What occurred that summer day is truly unfathomable. The slide show below shows you the ruins I walked through. It was a sobering experience and gave pause to consider man's inhumanity to man. The cemetery was heartbreaking, whole families wiped out, faces of little children looking up from the memorials. The new Oradour shares this cemetery with the old, and with the memorial. Near the statue erected in memory of the massacre are two glass coffins, housing the bones and ashes of the dead.

11 comments:

La Framéricaine said...

I'm sorry that you did not get to visit Oradour-sur-Glane with your friends but it is nice that you decided to go on your own and to write about it in your blog.

You might find this article by Susan Spano interesting:

http://articles.latimes.com/
2004/jun/27/travel/tr-spano27

She works for the LA Times as a travel correspondent and lived in Paris for a year and a half, during which time she took her trip to Oradour-sur-Glane and wrote the article.

Le Framéricain and I have not yet had the opportunity to make a pilgrimage there but will most certainly go once we get settled in Le Blanc next spring.

I have always felt that it is only possible to truly appreciate the French, their national culture, the landscape, and history of France through an understanding of what they suffered in both WWI and WWII.

Your point about man's inhumanity to man is well taken when you realize that gratuitous murders are still being justified by declaring wars all over the planet.

I'm glad that you decided to share the solemn day you had yesterday with all your readers.

Utah Savage said...

Did you ever read any of Pat Barker's novels of WWI set in France and the Psych ward of a hospital in England. I think you would like her writing. And all her characters are real people. One a semi famous poet, whose name I can't recall at the moment.

Utah Savage said...

The masonry walls in the slides are lovely.

Ksam said...

Thanks for the pictures - i've always wanted to go there. My (ex)in-laws visited the town last year and said it was really haunting.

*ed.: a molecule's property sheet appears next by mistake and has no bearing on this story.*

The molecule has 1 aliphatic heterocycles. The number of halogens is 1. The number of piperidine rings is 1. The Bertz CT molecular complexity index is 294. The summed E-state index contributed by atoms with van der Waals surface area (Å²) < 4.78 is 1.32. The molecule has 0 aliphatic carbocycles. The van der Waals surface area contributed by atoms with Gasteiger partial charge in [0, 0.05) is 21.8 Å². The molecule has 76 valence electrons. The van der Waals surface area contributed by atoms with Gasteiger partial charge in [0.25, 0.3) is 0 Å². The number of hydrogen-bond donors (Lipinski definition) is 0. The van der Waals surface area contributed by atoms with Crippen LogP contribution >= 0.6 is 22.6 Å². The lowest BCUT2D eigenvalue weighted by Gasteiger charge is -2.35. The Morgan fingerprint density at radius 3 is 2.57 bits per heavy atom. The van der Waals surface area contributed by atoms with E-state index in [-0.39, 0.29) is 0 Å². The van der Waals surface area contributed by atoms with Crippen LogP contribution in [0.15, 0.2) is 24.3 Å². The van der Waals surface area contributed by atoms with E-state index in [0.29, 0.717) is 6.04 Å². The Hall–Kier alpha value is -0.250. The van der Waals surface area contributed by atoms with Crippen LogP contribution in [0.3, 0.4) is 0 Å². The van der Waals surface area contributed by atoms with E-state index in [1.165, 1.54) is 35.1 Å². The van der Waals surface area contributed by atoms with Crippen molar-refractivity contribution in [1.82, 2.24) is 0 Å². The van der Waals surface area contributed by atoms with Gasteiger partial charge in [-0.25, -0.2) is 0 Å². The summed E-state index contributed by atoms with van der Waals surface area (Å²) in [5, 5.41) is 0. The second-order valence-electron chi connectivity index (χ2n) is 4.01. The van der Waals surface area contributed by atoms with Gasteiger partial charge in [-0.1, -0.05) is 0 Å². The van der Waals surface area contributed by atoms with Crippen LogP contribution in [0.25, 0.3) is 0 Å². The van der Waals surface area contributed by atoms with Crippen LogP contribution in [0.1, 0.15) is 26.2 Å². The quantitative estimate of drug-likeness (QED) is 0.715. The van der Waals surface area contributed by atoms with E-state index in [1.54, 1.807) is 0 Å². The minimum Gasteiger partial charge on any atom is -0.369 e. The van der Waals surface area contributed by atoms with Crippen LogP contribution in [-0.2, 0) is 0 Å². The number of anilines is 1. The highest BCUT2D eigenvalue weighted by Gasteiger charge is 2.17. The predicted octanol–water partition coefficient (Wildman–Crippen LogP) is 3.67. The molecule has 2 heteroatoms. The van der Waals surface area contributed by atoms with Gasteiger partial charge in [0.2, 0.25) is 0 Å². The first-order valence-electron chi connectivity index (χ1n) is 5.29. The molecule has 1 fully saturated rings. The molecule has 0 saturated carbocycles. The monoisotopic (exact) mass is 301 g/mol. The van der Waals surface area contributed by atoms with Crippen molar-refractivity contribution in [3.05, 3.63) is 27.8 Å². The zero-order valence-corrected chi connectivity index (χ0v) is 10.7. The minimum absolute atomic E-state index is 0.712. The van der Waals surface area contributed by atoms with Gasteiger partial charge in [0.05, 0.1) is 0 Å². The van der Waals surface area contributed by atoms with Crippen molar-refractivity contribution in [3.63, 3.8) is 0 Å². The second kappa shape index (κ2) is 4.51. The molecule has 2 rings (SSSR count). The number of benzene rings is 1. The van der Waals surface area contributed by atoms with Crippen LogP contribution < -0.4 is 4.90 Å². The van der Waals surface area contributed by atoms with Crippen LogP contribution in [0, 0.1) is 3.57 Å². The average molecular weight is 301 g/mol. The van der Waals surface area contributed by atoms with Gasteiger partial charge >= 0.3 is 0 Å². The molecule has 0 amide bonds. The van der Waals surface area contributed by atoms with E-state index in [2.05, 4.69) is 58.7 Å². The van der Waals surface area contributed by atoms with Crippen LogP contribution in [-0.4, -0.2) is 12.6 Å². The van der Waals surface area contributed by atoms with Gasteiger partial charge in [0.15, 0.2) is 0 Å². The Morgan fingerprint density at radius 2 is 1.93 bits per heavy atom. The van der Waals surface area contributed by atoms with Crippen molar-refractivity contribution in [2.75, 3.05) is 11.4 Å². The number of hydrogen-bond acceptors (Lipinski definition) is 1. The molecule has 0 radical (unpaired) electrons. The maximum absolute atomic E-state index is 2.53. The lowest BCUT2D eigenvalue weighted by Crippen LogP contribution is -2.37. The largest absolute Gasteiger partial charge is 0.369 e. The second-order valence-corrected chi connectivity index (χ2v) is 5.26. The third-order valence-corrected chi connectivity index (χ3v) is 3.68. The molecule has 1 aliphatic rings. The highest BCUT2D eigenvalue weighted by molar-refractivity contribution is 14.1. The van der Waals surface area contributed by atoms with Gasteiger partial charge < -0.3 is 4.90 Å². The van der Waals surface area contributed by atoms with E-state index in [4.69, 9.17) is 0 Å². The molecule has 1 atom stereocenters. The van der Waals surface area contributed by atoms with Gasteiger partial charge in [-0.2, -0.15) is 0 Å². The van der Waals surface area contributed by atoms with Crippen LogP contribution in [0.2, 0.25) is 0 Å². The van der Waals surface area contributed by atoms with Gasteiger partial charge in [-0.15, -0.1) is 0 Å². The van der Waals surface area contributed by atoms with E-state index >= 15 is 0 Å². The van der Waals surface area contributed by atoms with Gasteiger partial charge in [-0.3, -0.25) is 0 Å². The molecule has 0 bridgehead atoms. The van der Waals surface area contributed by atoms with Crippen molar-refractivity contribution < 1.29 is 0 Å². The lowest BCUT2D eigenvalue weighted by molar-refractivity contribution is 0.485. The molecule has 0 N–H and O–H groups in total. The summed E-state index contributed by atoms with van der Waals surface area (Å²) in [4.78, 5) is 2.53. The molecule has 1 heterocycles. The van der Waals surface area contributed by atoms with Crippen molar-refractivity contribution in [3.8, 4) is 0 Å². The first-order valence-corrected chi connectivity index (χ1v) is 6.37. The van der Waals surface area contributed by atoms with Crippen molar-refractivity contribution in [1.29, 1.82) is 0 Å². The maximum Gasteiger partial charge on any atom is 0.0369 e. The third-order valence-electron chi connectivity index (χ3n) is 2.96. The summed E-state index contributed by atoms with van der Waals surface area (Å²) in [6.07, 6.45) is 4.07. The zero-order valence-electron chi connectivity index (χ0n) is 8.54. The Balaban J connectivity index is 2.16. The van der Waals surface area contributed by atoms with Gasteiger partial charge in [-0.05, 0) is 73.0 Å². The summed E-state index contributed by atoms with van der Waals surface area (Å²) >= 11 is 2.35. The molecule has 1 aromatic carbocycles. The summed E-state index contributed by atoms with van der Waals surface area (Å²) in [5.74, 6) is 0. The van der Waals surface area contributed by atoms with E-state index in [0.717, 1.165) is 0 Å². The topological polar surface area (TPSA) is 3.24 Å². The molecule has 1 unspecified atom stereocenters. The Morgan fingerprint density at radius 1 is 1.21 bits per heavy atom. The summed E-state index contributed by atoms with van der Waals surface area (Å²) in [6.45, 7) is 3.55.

Rebecca said...

I went there when I was ten, and it was sooo weird. Really spooky but very moving. I'd like to go again as an adult. I remember the burnt out cars and the sewing machines still in the living rooms.

Randal Graves said...

What a bizarre coincidence, we talked about this in class last week.

Humanity, none so vile.

Non, Je ne regrette rien said...

I only put a sampling of the pictures I took ... they don't convey the experience adequately I'm afraid. Some families lost up to a dozen ... it was suggested to me to go now vs. summer ... that the tourists could be truly nauseating.

One friend of my was there while people were having smiling tourist photos snapped in front of the church altar like they were at the tour eiffel or somesuch. god.

Also, there seems to be an equal use of the terms "SS, Germans, Nazis" when describing this massacre. I have dear friends who are German and feel real pain at being associated with such atrocities. SS - yes. Nazi - yes. German? bad choice indeed.

Michelle said...

What a chilling story.

Thank you for taking the time to share.

Kathleen said...

Thanks for sharing these photos and your description. We will do this together next year!
xo
k.

Gpops said...

Thanks for making the trip and sharing the photos. I had not heard of Oradour-sur-Glane until we made the trip to visit with you and regret that we didn't make it there.

I can hardly believe that the perps were pardoned for this. I have to believe that they paid a price in some other way. One can only hope.

Non, Je ne regrette rien said...

michelle...de rien.

kathleen...oui, another trip would be worth it, although just as sobering I'm sure.

gpops-I LOVE the moniker! lol. yes, sometimes the only justice in the world is karma, I'm afraid. let's hope she did her job.